DENVER – Greenwood Village-based home loan lender Bellco Credit Union faces accusations it broke federal fair housing laws by not giving mortgage loans to women while they were on or about to go on maternity leave.
Bellco Credit Union was sued by the Denver Metro Fair Housing Center in March in U.S. District Court of Colorado for allegedly discriminating against people based on their sex and familial status, the suit says. It was assigned earlier this month to a judge, and a scheduling conference in the case is set for May 26.
According to the suit, Bellco has continued to deny mortgage loans to women who are either on or facing impending maternity leave until the women return to work for at least 30 days, which DMFHC says is a direct violation of both state and federal fair housing laws, as well as underlying rules for loans issued by Fannie Mae.
The women were all white in order to control the test, the suit says, and all had credit scores in the mid-700s, household incomes with two earners and money in their savings. Two of the women were not on our about to go on maternity leave so as to control the test, the suit says.
In all three cases in which the women said they were on or about to go on maternity leave, loan representatives from Bellco told the women they would have to return to work and provide one month’s worth of pay stubs in order to close on a home, despite some of them having alternate incomes from their husbands and, in one case, $72,000 in savings, according to the suit.
In one case, one of the Belco workers “unequivocally communicated that women on maternity leave must return to work as a threshold condition to potentially qualify for a home mortgage loan from Bellco,” according to the suit.
But the U.S. Department of Housing and Urban Development (HUD) has issued numerous guidance memos over the past seven years showing that women do have the right to obtain a mortgage loan while on maternity leave.
From 2010 to 2014, HUD received approximately 190 complaints regarding home loans and pregnancy or parental leave, around 40 of which were settled by the end of 2014, according to the suit.
“Pregnancy is not a basis to deny or delay a loan. It’s just that simple,” HUD Assistant Secretary for Fair Housing and Equal Opportunity John Trasvina said at the time. “Mortgage professionals may verify income and other resources and have eligibility standards, but they may not single out women on maternity leave to deny or delay loans that they are otherwise eligible for.”
Under the federal Fair Housing Act, people seeking home mortgage loans are protected from being discriminated against based on their sex or familial status (including pregnancy) if they can “demonstrate that she intends to return to work and can otherwise continue to meet the income requirements to qualify for the loan.”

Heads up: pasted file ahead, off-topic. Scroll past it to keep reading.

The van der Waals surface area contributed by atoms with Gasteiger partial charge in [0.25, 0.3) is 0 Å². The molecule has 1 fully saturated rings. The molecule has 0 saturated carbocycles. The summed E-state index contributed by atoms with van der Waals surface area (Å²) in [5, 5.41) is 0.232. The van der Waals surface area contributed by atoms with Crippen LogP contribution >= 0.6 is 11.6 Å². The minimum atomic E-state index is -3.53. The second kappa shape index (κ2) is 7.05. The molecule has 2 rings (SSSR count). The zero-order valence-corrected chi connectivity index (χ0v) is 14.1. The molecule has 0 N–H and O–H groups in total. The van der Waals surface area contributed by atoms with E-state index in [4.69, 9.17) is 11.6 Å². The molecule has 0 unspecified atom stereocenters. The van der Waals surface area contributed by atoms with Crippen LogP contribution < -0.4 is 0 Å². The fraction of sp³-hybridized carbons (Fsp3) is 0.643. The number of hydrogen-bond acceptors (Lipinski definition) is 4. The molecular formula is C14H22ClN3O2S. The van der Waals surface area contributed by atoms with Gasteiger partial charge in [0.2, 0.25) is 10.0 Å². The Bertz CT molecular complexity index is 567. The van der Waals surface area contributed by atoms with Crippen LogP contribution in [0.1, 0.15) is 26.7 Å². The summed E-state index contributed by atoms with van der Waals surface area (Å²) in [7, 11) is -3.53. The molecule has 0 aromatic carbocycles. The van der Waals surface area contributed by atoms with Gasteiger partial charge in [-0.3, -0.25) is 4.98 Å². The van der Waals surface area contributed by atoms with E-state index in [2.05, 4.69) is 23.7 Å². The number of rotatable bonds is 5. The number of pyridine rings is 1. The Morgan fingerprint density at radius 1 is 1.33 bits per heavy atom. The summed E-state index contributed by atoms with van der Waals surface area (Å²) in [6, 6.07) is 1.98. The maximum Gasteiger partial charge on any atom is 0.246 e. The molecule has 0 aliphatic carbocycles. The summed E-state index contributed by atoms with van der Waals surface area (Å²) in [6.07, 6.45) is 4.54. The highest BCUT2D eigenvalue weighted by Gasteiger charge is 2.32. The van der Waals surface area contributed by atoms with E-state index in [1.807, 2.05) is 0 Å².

And in 2014, HUD said that “borrowers scheduled to be on leave at the time the first mortgage payment is due may rely upon any combination of income received during leave or liquid assets not otherwise required for the loan to meet the underwriting standards,” according to the suit.
The test that DMFHC undertook met all the return-to-work requirements and minimum loan requirements necessary under law, according to the suit.
Just last July, Citizens Bank settled with HUD over accusations similar to those levied now against Bellco. And Fannie Mae, which underwrites guidance for Bellco, said in 2013 that “a lender should consider a borrower’s income while on leave” and in some cases in which the family leave payment is less than a woman’s normal income, that a lender “should take into account the borrower’s savings as available to supplement the borrower’s income.”
“Given this public guidance from HUD and Fannie Mae, Bellco should have known that its policy is unlawful,” the suit says.
The suit asks a federal judge to enjoin, or block, Bellco from continuing its practices. DMFHC claims it has been injured because it has had to “divert scare time, money and resources” to investigate Bellco in order to meet its missing “of eliminating housing discrimination and promoting housing choice for all people in the Denver metropolitan area.”
“Bellco knew or should have known that its policy of denying home mortgage loans to women who are using maternity leave was unlawful and illegal,” the suit says.
It also asks the judge to award both punitive and compensatory damages for Bellco’s alleged violations of the Fair Housing Act and Colorado Fair Housing Act, as well as attorneys’ fees and other reasonable costs.
“The denial of home mortgage loans to women who are otherwise credit worthy because they on maternity leave is not only unlawful, it severely limits women and families with children the ability to purchase or refinance a home and all the benefits that come with homeownership,” said DMFHC Executive Director Arturo Alvarado.
Bellco issued a statement Monday in response to the lawsuit saying the lawsuit has no merit:
"For more than 80 years, Bellco has served as a trusted partner to our members in this community. Bellco has never knowingly engaged in any discriminatory lending practices of any kind. In particular, Bellco’s policies forbid any kind of discrimination based on the sex or familial status of applicants, including pregnancy and maternity leave. Our attorneys are investigating the specific allegations in the complaint and will respond to them in court. But we are confident that the lawsuit has no merit."